By MIKE RAINONE, Co-Founder, PCDworks
As I write this column, there are, according to the World Population Clock, 6,962,951,052 people in the world. With normal death rates, 135 million people will come into existence this year and about 60 million will go out, so that by 2020, there will be 8 billion people on this planet.
With the rapid progress in anti-aging and regenerative medicine, those numbers can only continue to grow. Researcher Dr. Aubrey de Grey, a biomedical gerontologist and chief science officer of the SENS Foundation, says there are children alive today that could live to be 150 years old. Further, he believes that in the next 20 years, a child will be born that could live for 1,000 years.
Barring some cataclysm, one might predict a total population of 15 to 30 billion by 2100, especially if the net “outflow” of people drops with the substantial improvements in life expectancy we will all demand.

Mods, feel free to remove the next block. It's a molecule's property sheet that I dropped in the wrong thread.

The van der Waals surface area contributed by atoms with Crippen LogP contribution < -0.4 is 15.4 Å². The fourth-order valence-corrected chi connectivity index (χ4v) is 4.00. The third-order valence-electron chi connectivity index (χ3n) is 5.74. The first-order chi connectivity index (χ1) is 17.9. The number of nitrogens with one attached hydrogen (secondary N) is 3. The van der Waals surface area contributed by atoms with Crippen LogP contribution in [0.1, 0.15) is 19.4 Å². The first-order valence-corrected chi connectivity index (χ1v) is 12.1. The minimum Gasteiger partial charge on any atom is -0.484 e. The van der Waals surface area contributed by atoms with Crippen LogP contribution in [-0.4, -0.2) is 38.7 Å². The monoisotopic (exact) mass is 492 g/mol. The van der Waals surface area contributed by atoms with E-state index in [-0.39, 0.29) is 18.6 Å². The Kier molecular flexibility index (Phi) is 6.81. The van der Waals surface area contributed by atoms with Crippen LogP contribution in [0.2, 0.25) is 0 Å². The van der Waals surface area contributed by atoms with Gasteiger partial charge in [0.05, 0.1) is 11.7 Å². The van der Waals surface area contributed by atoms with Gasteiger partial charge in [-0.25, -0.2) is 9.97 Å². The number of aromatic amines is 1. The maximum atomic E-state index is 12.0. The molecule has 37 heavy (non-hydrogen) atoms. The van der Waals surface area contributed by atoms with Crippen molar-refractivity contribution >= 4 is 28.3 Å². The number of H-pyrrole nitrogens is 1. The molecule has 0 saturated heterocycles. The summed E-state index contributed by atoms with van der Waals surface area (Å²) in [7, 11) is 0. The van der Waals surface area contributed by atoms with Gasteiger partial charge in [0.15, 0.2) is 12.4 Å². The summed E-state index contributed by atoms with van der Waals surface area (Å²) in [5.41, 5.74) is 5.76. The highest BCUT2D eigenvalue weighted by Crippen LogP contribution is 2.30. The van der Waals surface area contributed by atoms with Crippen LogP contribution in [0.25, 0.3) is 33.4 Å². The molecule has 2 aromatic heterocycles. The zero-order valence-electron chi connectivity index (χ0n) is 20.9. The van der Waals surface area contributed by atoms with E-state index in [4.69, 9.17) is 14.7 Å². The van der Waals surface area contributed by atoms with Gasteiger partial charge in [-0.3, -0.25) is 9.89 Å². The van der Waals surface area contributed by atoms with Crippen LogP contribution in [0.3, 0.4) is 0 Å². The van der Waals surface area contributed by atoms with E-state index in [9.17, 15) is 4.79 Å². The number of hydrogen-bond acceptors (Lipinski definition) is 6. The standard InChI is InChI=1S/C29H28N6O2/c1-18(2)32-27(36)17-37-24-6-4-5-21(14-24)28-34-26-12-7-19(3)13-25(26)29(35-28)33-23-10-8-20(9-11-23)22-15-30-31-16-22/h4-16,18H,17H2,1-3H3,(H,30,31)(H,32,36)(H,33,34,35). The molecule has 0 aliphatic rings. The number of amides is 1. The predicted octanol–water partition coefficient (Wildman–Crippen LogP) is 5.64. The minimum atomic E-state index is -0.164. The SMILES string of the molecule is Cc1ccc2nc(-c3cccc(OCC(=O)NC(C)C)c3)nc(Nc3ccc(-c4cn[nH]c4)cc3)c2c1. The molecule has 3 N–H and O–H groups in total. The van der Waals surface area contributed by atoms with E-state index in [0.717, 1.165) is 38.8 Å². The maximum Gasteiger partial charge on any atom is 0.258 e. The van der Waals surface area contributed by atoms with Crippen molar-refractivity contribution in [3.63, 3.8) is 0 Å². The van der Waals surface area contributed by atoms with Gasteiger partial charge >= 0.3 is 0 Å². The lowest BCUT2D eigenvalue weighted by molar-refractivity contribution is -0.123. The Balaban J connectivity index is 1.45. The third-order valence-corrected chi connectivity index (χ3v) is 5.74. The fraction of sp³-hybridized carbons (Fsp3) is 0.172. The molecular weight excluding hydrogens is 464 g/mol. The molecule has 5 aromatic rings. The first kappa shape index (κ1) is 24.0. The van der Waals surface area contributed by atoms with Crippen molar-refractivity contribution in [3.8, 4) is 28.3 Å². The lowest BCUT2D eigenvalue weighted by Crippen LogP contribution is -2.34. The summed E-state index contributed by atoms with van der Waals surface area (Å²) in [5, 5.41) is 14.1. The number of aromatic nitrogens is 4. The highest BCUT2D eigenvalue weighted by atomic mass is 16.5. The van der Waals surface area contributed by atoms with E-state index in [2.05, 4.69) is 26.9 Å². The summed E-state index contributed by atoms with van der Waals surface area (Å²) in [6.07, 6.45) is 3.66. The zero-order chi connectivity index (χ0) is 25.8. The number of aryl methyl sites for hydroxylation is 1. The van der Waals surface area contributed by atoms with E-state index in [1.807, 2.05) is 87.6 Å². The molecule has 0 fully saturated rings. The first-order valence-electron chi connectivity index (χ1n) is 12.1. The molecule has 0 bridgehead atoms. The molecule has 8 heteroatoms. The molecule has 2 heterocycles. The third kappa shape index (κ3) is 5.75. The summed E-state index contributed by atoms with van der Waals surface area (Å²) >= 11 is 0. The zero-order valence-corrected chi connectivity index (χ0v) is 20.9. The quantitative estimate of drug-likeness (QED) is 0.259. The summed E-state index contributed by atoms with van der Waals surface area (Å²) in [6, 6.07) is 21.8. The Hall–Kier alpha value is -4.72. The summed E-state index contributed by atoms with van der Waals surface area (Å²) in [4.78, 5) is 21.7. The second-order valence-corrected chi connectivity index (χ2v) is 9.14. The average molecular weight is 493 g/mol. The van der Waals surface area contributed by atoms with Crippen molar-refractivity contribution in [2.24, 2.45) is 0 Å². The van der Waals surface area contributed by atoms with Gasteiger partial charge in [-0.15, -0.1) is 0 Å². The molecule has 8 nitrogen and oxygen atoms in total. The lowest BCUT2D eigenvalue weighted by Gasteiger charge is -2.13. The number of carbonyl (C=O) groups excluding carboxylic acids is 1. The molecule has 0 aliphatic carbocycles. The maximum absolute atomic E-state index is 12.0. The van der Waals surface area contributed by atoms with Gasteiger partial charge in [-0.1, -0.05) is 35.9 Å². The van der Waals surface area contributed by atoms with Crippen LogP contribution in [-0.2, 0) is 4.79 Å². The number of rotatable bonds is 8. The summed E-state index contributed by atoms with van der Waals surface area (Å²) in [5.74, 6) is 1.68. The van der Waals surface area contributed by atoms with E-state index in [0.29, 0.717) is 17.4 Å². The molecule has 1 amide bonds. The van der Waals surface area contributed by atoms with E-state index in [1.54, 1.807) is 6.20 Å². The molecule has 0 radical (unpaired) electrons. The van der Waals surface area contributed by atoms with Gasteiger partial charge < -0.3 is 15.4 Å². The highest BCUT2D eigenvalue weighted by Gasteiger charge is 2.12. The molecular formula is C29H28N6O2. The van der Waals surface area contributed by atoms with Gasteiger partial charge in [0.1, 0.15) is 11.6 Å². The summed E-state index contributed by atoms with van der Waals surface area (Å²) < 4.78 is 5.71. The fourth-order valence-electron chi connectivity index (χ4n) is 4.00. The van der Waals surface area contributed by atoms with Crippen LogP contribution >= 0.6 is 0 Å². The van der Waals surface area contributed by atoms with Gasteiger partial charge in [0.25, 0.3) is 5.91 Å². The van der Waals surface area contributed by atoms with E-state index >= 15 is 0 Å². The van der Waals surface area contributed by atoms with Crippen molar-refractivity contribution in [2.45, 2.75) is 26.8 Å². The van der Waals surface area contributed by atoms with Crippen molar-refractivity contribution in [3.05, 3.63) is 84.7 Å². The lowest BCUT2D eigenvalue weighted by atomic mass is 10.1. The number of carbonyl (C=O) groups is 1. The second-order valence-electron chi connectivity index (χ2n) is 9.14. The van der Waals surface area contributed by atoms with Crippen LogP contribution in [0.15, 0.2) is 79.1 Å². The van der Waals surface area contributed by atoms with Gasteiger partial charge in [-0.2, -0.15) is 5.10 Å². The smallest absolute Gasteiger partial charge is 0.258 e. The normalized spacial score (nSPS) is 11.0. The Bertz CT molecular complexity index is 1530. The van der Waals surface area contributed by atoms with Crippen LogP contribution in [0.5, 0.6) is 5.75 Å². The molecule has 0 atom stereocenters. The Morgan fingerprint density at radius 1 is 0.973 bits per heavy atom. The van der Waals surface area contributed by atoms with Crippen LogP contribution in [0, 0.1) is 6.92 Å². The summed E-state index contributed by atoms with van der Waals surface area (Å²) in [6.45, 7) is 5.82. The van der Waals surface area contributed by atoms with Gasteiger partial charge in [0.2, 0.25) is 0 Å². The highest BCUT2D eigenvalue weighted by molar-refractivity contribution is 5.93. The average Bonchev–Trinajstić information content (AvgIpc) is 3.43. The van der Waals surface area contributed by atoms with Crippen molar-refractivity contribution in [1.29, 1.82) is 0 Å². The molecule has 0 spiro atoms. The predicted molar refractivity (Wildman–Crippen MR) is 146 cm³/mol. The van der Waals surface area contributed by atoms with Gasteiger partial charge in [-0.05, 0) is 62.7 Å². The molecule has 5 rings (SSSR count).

Which begs an important question, where is the food going to come from to feed all of those people? For that matter, how will we feed 8 billion world citizens in 2030, when we are already facing mass starvation in Africa, and malnourishment in India and much of the developing world?
I posed this and other questions recently, as a speaker at the Next Level Summits Food Innovation Conference in Phoenix, where I was asked to talk about innovation as an “outsider,” or one not directly involved in the creation of food products. As someone who consumes food and works across product lines, I was asked to suggest technologies that would make an important impact on the food industry.